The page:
SPAC Week 3

Update from Tallahassee: Third Week of 2022 Legislative Session Survives the Cold

Freezing temperatures gripped most of Florida as the state Legislature finished the third week of the 2022 Regular Legislative Session.  
 
This past week, House Speaker Chris Sprowls joined Governor DeSantis and others at Riversink Elementary School in Wakulla County to highlight the New Worlds Reading Initiative. More than 81,000 students who are reading below grade level are enrolled in the program, and they receive one free, hard-copy book per month to help improve their reading skills. Speaker Sprowls mentioned his goal of improving literacy in his November 2020 Organization Session speech, and House Bill 3, which created the program, passed during the 2021 Regular Legislative Session. The governor’s office cited that research shows approximately 86% of students who struggle to read in grade 3 continue to struggle with literacy in grade 10. Nearly $200 million is dedicated to this initiative, and the program began distributing books to enrolled students in December 2021. The Junior Leagues of Florida supported HB3 in the 2021 Session. For more information on the reading program or to find eligibility, click here.
 
To highlight human trafficking prevention month, Lt. Governor Jeanette Nuñez hosted a roundtable discussion to discuss strategies to prevent human trafficking with Florida Department of Children and Families (DCF) Secretary Shevaun Harris, Citrus Health Network President and CEO Mario Jardon, and Kristi House CEO Amanda Altman. Secretary Harris noted, “The Department continues to work tirelessly to end the trafficking and provide a robust array of services to survivors so they can reclaim their lives.” In fiscal year 2020-2021, DCF reported receiving 2,289 allegations of human trafficking throughout the state of Florida, affecting 1,750 children. About 40 percent of victims in Miami-Dade County are minors, with ages ranging between 12-14 years old for girls, and 11-13 years old for boys. Some estimates project that a trafficker can make $150,000-$200,000 per child per year and average 4-6 children.

 

Bills to Watch

CS/SB 756: Public Records/Human Trafficking Victims by Sen. DiazHB 1439 - Prostitution, Lewdness, Human Trafficking, and Public Lodging & HB 1441 - Pub. Rec./Human Trafficking Victim Expunction by Rep. Toledo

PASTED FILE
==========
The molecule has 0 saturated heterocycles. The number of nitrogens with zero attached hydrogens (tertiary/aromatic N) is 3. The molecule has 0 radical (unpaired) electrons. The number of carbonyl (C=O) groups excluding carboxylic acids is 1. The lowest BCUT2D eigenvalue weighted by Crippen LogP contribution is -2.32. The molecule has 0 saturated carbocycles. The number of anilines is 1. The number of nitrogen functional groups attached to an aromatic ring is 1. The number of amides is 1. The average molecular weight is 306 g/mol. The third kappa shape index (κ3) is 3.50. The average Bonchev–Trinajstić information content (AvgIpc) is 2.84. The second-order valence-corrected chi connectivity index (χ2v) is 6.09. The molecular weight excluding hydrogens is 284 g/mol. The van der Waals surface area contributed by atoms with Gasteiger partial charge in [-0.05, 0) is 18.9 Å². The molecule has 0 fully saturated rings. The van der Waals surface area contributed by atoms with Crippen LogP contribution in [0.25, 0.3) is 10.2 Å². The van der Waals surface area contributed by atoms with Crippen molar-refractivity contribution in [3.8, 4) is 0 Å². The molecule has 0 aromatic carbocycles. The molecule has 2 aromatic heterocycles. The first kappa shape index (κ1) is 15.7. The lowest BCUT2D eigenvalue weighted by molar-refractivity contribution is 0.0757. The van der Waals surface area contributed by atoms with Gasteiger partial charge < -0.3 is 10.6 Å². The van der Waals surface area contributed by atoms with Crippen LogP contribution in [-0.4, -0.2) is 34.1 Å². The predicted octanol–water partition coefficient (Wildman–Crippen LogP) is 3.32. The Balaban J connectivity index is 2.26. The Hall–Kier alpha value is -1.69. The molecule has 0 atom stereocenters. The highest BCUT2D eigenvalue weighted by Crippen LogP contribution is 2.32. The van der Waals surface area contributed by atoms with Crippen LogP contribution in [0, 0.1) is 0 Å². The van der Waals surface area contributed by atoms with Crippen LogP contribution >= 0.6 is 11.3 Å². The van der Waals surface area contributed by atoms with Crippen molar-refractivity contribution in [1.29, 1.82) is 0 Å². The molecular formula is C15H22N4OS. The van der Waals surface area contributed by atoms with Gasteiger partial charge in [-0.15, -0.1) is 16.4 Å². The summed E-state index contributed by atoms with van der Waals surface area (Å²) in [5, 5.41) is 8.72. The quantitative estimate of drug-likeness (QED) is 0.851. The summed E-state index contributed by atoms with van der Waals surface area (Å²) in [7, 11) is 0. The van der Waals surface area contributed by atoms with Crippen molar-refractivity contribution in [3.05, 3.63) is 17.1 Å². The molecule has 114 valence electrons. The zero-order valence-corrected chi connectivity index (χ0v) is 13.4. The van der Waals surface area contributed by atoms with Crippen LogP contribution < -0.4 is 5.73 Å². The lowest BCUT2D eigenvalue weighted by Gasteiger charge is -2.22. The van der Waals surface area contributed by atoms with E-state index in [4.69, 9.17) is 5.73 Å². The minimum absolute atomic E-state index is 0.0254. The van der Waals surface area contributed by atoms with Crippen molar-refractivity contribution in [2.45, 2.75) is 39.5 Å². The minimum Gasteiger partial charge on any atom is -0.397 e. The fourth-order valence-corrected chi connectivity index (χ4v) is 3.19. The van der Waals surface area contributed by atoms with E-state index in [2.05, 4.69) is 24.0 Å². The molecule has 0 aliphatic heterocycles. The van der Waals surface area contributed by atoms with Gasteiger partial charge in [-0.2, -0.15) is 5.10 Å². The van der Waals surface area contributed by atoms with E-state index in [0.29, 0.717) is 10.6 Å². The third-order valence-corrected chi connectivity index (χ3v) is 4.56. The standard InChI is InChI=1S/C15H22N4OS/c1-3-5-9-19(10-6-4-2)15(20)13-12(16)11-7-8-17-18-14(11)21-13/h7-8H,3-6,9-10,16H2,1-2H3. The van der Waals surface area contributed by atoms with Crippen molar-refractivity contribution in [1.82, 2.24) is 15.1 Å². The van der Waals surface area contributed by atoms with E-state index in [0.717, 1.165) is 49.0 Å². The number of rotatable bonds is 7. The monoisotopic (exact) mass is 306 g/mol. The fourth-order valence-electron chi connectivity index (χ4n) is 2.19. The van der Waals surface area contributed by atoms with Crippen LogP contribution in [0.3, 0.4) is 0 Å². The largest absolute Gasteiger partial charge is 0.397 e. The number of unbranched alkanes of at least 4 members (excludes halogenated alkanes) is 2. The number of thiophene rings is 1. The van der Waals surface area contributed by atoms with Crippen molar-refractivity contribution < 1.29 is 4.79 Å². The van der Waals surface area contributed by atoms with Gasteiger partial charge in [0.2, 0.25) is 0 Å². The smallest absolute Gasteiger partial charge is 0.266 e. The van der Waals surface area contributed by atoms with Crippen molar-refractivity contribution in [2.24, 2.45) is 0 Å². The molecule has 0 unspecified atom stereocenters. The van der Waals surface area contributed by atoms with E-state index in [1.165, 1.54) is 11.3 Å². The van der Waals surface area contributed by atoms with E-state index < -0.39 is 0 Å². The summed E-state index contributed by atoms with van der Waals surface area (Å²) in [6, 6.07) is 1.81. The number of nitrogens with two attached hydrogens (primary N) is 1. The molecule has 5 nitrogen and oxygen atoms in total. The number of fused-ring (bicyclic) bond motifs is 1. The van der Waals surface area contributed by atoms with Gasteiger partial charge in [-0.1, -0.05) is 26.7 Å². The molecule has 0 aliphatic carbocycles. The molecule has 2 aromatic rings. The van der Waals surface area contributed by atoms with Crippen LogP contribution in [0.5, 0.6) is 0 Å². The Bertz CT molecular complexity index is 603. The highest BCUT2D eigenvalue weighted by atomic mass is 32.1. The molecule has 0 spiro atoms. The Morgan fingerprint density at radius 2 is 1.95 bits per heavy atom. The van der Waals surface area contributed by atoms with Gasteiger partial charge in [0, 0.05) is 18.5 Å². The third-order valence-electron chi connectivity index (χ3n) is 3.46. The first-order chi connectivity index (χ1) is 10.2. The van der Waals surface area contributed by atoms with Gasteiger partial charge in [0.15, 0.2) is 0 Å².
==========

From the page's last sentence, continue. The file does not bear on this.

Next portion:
The Senate version of the bill passed its second of three committees unanimously during the third week of Session. HB1439 also passed the Criminal Justice & Public Safety Subcommittee in week three. The bill is on the agenda to be heard in the House Commerce Committee on 02/01/22 at 12:30 PM. The Senate bill expands the public records exemption authorizing human trafficking victims to expunge a criminal history record related to offenses listed under the habitual violent felony offender designation if the victim was not found guilty of, or did not pled guilty or nolo contender to, such an offense. The bill also creates a new exemption from public records disclosure under s. 119.07(1), F.S., and s. 24(a), Art. I of the State Constitution for any petition filed by a human trafficking victim to expunge a criminal history record and all pleadings and documents related to the petition. The bill makes findings that the expansion of the exemption and the new exemption from public records disclosure are each a public necessity as required by the State Constitution. Two-thirds vote of both the House and the Senate is required for final passage.

SB 1770: Donor Human Milk Bank Services by Sen. Book / HB 1333 - Donor Human Milk Bank Services by McFarland
SB1770 passed its first committee of reference during week three. This bill will authorize the state agency AHCA to pay for donor human milk bank services as optional Medicaid service when a licensed physician or nurse practitioner has issued an order for an infant who is medically or physically unable to receive maternal breast milk or breastfeed or whose mother is medically or physically unable to produce maternal breast milk or breastfeed.

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